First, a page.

KRISHNA: Oh, gosh. I think it's - I just recently celebrated my 10 years with NPR a few months back.

CHATTERJEE: He's in our New York bureau, so we've never actually met face-to-face.

And is this strange, like, having worked at NPR for so long, now appearing in an NPR podcast?

KRISHNA: Yeah, I feel like my career at NPR has come full circle, from working with NPR to being on NPR, which is quite (laughter) - the turn of events I did not expect.


CHATTERJEE: So on today's show, a little chat with Vick Krishna, actor, NPR colleague and a newly minted science communicator.

I'm Rhitu Chatterjee, and you're listening to SHORT WAVE, the daily science podcast from NPR.


CHATTERJEE: So Vick, I have to say, this video is a low production one but incredibly, incredibly fun to watch. It's a horror film parody. And you play all the characters. And your acting, if I can say so, is brilliant. And I think it's what makes the video work so well.

KRISHNA: Thank you.

CHATTERJEE: Can you describe who the characters are? Let's start with the villain.

KRISHNA: Yeah. So the villain is going to be the coronavirus, SARS-CoV-2. The protagonist, there's a few, I would say, the mRNA strand, which is what the vaccine is based on.

CHATTERJEE: The mRNA actually has the code, the instruction to make a key protein, the spike protein of the virus. Now, once the RNA gets injected into the body, it meets the ribosome, which is basically the cell's protein factory.


KRISHNA: (As mRNA) You need to make this.

(As Ribosome) What is it?

(As mRNA) It's a part of a virus.

(As Ribosome) A virus?

(As mRNA) Just a part of it, not the actual virus - they have fork hands, and they're coming.

CHATTERJEE: Fork hands - that's Vick's clever way of showing the spike protein of the coronavirus which helps the virus attach to our cells and infect us that way.


KRISHNA: (As Ribosome) Fork hands?

(As mRNA) Please.

CHATTERJEE: So the ribosome makes a whole bunch of the spike protein. And now enters our lead hero, the immune system.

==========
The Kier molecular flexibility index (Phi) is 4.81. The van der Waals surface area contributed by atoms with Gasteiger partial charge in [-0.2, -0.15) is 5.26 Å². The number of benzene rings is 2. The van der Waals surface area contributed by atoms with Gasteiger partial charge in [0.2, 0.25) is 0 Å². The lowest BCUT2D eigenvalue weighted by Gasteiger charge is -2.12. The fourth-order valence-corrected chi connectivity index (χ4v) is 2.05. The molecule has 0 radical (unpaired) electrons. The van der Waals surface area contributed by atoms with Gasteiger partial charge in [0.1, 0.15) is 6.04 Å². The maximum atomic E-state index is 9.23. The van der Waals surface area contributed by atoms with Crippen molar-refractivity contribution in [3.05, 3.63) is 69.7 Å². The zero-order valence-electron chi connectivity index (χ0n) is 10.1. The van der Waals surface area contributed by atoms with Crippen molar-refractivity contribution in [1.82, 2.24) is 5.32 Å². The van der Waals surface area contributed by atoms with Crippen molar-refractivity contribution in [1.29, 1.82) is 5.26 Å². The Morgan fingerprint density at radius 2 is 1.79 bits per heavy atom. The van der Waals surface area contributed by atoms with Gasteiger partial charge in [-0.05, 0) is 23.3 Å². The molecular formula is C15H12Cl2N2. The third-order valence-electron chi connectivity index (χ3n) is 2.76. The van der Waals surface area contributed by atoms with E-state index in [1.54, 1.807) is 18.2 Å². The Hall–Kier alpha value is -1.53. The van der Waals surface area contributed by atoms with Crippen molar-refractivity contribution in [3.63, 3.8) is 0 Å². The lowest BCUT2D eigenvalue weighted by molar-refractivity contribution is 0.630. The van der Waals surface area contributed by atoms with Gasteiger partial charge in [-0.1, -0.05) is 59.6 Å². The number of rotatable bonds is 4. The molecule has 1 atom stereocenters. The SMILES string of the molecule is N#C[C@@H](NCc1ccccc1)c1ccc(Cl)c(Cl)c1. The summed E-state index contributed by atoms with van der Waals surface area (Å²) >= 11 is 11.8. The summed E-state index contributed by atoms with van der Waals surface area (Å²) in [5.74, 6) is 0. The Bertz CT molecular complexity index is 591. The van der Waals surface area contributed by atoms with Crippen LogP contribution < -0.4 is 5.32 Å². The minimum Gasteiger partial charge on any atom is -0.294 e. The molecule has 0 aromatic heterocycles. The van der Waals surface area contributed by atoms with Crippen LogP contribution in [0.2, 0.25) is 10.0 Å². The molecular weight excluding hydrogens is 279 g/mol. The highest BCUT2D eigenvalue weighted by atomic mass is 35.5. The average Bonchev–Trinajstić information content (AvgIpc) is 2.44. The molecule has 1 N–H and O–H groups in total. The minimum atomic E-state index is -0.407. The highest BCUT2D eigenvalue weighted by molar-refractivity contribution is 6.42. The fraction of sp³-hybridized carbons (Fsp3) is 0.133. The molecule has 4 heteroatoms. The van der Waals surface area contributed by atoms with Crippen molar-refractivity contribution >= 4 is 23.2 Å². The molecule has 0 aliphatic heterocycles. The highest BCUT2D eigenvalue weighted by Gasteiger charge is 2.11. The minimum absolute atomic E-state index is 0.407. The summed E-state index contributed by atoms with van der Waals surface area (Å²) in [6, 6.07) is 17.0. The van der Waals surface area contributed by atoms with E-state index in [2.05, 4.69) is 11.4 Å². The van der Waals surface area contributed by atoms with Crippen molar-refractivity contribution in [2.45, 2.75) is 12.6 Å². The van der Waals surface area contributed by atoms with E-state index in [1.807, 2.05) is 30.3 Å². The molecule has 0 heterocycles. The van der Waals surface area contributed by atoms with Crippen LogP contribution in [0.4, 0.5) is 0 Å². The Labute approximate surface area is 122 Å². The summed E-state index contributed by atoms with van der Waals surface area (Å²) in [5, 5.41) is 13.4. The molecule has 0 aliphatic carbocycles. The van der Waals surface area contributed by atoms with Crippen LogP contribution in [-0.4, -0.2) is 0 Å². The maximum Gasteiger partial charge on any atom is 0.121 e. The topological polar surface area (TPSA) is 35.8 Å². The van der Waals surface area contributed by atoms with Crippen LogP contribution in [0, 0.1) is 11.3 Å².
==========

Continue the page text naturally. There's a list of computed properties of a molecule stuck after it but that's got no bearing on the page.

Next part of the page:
KRISHNA: So the immune system's sort of like, it's this doctor-scientist character, wears a lab coat, loves to read. The immune system's always up to date with literature and articles, has a surveillance monitor with his laptop. So he keeps track of what's coming in the body and what's not.


KRISHNA: (As Immune System) What is this?

(As Ribosome) This messenger told me to make them.

(As Immune System) I've never seen these before. I'll make some new antibodies to get rid of them. Seize the forks.

CHATTERJEE: Now, the idea of using a fork, which is just sort of such a day-to-day object...


CHATTERJEE: ...That to use it as the spike protein, I mean, it's just simply brilliant idea. How did you come up with it?

KRISHNA: So I was coming up with the idea, like, just sitting, like, on my couch. And I have, like, a lot of utensils from, like, either carry out or just from eating. And forks were on my table at the time. And it looked, like, menacing enough. It looked like a weapon. It pierces through things. It, like - it fit the job of a spike. Like, it has spikes on it. So as a casting director for this TikTok, I was like, yeah, forks, you got the job as spike protein (laughter).

CHATTERJEE: (Laughter) And did you also have a science background that was helpful? - because, I mean, there's this fairly complicated process - right? - kind of how cells make proteins, how viruses infect, how our immune systems responds. Did you have a science background that helped you translate this and sort of merger science and sort of storytelling experience?